Open Access Te Herenga Waka-Victoria University of Wellington
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“Why don’t you have the sex that you want to have?” Investigating how homonormativity shapes queer men's sexual attitudes, behaviours, and representations.

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Version 2 2023-03-09, 23:00
Version 1 2022-10-24, 19:33
posted on 2023-03-09, 23:00 authored by Taylor Hunt, Robbie

Queer men’s social integration into mainstream heteronormative culture has led to a rise in homonormativity. Homonormativity affords basic gay tolerance but dampens liberated queerness while maintaining systems of hetero-masculine dominance. This study aims to determine the ways that homonormativity has impacted queer men’s attitudes to sex, their sexual behaviours, and their sexual representation on screen. Specifically, it scrutinises sexual positioning roles as a key locale of insight into the social construction of sex for queer men. Sexual positioning roles determine which behaviour is adopted in anal sex: the sexually-insertive position (top), sexually-receptive position (bottom), or both (vers).

To discover the impacts of homonormativity on sexual positioning roles, semi-structured one-on-one interviews were conducted with ten queer men and non-binary people in Aotearoa New Zealand. Participants were asked about their experiences of topping and bottoming, about total tops (men who exclusively perform the sexually-insertive position during anal sex), and about their reactions to three queer male sex scenes from television and cinema. Exploratory data analysis unearthed key themes associated with facets of homonormativity.

The results show how hetero-masculine hegemony is maintained by queer men’s conceptualisation of sexual positioning roles. The queer men in this study seek and have sex within homonormative terms, where assimilation to expected masculinities prevails above actual desire when determining topping or bottoming behaviours. Furthermore, sex between men on screen is constructed in adherence to homonormativity’s preference for mainstream heterosexual acceptance over diverse queerness. The future of queer male sex must be interrogated within the growing influences of a homonormative landscape.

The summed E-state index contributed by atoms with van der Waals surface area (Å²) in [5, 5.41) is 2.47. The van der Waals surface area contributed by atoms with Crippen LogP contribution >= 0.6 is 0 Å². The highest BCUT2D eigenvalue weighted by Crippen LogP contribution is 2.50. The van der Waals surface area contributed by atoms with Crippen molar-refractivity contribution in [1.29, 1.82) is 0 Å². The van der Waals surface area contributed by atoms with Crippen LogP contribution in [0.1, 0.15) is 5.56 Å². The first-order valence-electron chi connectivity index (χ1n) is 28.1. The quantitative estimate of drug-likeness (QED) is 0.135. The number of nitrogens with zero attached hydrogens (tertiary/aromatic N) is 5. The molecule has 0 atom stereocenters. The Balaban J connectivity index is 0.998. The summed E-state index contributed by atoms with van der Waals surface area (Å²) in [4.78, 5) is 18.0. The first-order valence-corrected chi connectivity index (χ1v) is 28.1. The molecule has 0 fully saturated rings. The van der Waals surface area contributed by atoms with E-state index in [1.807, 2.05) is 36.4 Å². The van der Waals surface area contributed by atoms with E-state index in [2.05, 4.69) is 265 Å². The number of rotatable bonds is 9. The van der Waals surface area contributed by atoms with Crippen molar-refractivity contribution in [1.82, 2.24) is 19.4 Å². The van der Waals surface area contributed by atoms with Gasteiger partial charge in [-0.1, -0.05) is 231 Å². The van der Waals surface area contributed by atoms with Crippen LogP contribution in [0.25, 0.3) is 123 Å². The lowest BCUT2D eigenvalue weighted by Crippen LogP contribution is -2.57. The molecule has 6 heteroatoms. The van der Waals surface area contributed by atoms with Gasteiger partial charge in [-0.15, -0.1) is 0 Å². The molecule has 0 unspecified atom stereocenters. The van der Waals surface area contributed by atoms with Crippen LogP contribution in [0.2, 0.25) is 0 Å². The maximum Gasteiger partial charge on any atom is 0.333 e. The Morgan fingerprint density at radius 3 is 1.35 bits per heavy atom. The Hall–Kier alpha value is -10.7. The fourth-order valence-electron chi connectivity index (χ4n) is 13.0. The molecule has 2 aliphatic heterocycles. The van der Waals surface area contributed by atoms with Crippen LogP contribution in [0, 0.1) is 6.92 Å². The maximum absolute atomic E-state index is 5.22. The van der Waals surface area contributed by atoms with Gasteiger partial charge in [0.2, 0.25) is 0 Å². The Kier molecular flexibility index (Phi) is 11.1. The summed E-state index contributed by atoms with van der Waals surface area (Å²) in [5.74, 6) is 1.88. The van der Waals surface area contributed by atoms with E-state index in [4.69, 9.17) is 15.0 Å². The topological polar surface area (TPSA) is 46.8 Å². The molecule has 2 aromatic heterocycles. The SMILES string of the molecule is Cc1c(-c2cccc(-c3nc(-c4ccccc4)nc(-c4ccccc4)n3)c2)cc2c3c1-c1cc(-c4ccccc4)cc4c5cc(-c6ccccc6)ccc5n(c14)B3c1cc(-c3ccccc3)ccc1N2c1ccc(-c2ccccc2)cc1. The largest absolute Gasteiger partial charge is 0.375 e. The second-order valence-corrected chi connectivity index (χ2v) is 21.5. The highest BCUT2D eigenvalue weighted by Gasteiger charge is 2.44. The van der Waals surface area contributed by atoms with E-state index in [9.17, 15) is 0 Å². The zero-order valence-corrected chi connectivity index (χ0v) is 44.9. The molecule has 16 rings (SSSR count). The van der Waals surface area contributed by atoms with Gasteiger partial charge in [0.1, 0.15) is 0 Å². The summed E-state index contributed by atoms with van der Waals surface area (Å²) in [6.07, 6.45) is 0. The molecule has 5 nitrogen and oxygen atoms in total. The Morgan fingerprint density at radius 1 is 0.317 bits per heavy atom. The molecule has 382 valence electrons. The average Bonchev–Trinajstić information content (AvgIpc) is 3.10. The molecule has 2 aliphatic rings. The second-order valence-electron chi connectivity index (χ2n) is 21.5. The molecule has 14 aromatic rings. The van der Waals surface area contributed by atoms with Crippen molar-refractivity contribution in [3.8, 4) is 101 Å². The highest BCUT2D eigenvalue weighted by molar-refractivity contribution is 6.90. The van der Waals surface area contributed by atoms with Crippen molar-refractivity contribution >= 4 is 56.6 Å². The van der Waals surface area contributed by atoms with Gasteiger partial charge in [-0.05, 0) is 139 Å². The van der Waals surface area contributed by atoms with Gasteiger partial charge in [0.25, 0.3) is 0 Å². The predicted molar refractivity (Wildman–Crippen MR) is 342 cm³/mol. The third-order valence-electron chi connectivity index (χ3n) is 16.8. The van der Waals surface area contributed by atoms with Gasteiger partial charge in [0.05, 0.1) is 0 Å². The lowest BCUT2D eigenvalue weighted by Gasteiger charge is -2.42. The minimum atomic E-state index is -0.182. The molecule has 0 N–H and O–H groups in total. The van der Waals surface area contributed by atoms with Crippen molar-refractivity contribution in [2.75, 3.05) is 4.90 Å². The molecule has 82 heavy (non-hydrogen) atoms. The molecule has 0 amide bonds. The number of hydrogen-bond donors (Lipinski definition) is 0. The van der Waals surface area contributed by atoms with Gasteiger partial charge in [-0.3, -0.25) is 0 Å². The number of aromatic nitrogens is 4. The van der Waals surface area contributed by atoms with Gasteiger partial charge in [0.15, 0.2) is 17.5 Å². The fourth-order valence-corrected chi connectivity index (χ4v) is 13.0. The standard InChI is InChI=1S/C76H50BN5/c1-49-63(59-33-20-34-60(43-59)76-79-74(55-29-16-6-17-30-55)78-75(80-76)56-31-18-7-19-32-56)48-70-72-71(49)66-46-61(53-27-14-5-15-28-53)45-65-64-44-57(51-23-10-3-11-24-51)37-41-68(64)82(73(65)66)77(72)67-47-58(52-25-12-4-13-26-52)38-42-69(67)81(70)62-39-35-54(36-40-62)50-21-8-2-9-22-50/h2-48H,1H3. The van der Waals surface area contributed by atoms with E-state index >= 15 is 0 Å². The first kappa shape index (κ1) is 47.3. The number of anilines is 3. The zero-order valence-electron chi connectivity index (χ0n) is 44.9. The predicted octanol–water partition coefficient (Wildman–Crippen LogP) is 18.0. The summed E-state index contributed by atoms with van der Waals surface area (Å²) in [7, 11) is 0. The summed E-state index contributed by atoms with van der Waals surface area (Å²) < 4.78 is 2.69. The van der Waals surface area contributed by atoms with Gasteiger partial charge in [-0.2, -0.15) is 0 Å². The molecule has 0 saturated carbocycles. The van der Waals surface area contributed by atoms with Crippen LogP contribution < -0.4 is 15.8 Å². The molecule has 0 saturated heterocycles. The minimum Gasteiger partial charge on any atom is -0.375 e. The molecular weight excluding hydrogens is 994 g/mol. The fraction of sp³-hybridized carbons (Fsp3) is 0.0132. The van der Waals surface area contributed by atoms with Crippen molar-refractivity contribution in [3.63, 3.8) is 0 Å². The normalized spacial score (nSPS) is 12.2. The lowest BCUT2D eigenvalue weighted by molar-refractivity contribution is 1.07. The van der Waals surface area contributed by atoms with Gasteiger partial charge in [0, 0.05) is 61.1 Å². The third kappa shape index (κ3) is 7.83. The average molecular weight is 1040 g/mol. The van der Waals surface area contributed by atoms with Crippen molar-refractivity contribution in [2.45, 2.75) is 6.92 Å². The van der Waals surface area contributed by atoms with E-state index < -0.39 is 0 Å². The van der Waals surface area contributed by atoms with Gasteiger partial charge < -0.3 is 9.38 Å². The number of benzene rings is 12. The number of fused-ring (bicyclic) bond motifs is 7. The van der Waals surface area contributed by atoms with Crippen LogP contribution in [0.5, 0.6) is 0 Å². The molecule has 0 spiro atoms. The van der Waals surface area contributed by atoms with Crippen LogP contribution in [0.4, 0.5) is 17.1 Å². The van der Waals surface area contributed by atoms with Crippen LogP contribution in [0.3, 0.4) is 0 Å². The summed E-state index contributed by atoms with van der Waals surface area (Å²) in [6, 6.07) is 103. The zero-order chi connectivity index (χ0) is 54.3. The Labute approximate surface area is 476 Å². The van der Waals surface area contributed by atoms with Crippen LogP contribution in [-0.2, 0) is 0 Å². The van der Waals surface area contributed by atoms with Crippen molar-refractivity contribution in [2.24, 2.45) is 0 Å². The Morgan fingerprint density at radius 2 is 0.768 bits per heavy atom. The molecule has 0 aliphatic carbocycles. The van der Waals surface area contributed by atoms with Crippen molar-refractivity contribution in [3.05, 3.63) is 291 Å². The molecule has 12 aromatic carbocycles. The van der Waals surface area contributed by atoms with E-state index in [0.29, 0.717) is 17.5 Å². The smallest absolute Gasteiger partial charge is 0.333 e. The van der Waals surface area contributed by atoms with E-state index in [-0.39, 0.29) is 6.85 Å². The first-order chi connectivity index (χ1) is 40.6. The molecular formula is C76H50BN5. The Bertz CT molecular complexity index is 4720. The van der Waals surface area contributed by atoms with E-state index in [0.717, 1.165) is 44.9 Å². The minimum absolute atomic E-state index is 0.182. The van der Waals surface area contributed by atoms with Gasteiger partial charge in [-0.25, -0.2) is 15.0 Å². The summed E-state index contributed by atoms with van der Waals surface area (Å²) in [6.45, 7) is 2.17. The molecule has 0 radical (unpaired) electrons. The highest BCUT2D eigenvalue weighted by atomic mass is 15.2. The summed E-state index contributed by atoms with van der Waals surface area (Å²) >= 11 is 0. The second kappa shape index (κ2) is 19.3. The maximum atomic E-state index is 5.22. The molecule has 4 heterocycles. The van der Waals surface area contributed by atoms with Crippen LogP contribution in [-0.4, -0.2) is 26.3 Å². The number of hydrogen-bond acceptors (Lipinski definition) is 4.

Copyright Date


Date of Award



Te Herenga Waka—Victoria University of Wellington

Rights License

Author Retains Copyright

Degree Discipline

Sociology; Gender and Women's Studies; Film

Degree Grantor

Te Herenga Waka—Victoria University of Wellington

Degree Level


Degree Name

Master of Arts

ANZSRC Socio-Economic Outcome code

280123 Expanding knowledge in human society; 280122 Expanding knowledge in creative arts and writing studies; 130199 Arts not elsewhere classified; 139999 Other culture and society not elsewhere classified

ANZSRC Type Of Activity code

1 Pure basic research

Victoria University of Wellington Item Type

Awarded Research Masters Thesis



Victoria University of Wellington School

School of Social and Cultural Studies


Harrington, Carol; Molloy, Missy